Our watershed--an outdoor lab for neighborhood schools?

Our greenway is within walking distance of two neighborhood schools.  If local schools were to adopt the greenway as an outdoor laboratory, it would accomplish two important things:
  • show children how their lifestyles impact nature in the greenway.
  • justify the expense of a better plan for our greenway.
Schools could teach a "hands on" stewardship of a practical kind, suited to an urban landscape, rather than about pristine nature.

What's unique about our situation is that we have an entire little watershed within the community, with the affected lakes nearby.

Educating children is the only way we can achieve the real and lasting changes that are needed in the 21st century.

Possible activities in the greenway or at the school
  • Monitor for mosquito larvas in pools
  • Compare how rain barrels plus soaker hoses increase vegetation, vs no rain barrels
  • Use shallow wells to monitor groundwater levels
  • Keep track of the amount of streamflow relative to weather
  • Monitor the kind of debris trapped by a grid/filter
  • Monitor chloride or other pollutrants
  • Make rain gardens at the school
An example from Ohio

The Greenacres Foundation is located in Cincinnati, Ohio.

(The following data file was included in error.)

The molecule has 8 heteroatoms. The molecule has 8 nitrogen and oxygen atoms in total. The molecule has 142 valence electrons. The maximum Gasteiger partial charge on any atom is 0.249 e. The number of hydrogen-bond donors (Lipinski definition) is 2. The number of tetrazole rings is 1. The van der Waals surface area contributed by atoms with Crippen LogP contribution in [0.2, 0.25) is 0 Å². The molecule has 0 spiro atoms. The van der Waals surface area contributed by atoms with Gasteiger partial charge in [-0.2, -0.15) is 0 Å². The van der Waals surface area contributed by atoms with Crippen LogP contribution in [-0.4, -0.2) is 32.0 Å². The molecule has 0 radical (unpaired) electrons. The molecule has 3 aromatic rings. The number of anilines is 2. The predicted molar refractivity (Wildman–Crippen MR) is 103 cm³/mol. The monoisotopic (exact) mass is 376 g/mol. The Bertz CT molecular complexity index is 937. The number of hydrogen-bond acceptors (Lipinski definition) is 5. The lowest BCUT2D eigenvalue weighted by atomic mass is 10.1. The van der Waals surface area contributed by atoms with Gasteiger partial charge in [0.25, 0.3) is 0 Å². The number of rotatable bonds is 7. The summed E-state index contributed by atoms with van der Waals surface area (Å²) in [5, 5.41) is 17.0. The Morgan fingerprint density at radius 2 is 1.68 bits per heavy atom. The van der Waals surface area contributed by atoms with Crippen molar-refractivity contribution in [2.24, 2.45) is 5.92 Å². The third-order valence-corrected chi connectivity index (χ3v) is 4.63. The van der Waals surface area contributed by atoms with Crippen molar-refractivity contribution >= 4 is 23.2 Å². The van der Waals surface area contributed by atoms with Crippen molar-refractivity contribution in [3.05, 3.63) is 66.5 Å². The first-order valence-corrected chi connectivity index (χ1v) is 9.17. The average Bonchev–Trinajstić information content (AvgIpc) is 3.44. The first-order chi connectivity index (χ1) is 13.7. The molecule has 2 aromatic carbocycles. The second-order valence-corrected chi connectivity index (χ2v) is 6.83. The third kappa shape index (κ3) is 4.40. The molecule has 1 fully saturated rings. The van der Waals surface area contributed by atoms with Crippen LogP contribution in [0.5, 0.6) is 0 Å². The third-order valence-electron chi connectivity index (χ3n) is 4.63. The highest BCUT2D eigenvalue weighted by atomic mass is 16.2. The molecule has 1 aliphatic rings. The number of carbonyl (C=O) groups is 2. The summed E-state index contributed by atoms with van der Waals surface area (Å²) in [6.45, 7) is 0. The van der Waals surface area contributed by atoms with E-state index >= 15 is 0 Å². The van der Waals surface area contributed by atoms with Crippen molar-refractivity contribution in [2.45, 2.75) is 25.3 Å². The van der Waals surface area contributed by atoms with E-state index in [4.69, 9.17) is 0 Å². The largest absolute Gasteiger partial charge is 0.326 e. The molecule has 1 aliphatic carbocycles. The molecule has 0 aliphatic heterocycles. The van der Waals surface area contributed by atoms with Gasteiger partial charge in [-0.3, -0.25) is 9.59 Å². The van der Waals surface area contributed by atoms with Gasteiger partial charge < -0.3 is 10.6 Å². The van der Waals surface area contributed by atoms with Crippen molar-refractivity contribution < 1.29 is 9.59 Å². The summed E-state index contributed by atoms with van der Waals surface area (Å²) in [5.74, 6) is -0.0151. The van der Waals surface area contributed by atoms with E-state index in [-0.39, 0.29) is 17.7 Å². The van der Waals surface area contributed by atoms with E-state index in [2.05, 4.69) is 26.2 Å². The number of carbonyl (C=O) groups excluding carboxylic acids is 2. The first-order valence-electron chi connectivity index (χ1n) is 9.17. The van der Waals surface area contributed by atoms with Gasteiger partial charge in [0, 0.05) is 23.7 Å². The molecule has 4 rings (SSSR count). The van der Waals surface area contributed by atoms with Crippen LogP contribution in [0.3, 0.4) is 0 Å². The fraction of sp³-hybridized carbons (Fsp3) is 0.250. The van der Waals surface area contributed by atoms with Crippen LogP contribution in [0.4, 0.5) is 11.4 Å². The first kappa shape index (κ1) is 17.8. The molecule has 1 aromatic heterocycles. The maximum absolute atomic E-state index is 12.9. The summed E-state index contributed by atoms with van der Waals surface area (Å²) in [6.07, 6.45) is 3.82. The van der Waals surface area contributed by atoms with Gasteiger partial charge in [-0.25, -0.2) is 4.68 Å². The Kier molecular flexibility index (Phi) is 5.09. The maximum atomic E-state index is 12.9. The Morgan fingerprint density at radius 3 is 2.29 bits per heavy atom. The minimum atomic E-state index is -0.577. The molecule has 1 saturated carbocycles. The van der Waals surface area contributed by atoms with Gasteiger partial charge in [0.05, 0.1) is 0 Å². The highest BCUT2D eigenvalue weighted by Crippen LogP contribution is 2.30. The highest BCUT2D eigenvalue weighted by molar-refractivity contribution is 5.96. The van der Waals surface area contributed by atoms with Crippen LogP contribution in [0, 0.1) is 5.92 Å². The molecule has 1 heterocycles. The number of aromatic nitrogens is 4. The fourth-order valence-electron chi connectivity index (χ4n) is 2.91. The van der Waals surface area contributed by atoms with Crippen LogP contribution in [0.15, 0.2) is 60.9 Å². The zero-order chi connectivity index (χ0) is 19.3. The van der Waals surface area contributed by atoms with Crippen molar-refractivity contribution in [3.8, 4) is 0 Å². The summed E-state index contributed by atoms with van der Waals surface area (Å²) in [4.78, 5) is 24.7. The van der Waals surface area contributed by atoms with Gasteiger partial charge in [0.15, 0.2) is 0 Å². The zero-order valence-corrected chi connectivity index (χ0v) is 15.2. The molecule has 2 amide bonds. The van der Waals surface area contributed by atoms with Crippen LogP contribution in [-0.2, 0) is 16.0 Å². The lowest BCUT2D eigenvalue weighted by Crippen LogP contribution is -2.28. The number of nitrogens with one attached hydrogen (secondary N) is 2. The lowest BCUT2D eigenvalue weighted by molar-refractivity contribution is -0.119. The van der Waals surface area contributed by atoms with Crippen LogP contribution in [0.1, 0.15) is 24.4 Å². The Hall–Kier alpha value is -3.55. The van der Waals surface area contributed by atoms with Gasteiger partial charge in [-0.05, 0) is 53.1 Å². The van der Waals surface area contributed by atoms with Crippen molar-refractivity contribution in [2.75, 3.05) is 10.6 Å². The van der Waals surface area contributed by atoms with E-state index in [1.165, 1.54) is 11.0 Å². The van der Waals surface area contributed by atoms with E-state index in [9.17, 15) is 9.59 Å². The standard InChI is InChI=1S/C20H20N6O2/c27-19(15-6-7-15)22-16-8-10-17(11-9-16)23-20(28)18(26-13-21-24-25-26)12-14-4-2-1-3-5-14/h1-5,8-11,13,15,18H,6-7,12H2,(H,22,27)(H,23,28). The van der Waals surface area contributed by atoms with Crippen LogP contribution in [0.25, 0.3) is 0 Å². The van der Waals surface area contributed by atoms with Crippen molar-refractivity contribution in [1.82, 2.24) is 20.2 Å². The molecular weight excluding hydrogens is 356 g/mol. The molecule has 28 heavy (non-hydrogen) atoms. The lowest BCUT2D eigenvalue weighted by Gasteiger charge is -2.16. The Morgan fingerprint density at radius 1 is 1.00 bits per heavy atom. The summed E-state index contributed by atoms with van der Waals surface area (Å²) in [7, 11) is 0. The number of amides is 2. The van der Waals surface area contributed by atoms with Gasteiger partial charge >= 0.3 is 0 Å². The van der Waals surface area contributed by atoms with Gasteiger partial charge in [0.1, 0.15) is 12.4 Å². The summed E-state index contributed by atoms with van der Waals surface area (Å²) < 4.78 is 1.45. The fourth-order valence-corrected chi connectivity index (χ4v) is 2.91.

The Greenacres Water Quality Project is a "community outreach project that works with school groups, citizens, environmental organizations, local communities, government agencies, and youth organizations to educate them about water resource issues and to work with them to preserve and protect water resources." They seek the "involvement of school children, families, and adults in water quality issues."

"The Water Quality Project began as an interdisciplinary real-world, “hands-on” science and environment education program. This School-based, Community-linked Monitoring project began in 1992 with several goals:
  • To monitor and protect water quality
  • To enhance science and math education in schools
  • To integrate schools, local governing bodies, and other organizations for the purposes of sharing information and improving the quality of local streams.

No comments:

Post a Comment

Please feel free to comment on the article above, or on other watershed issues.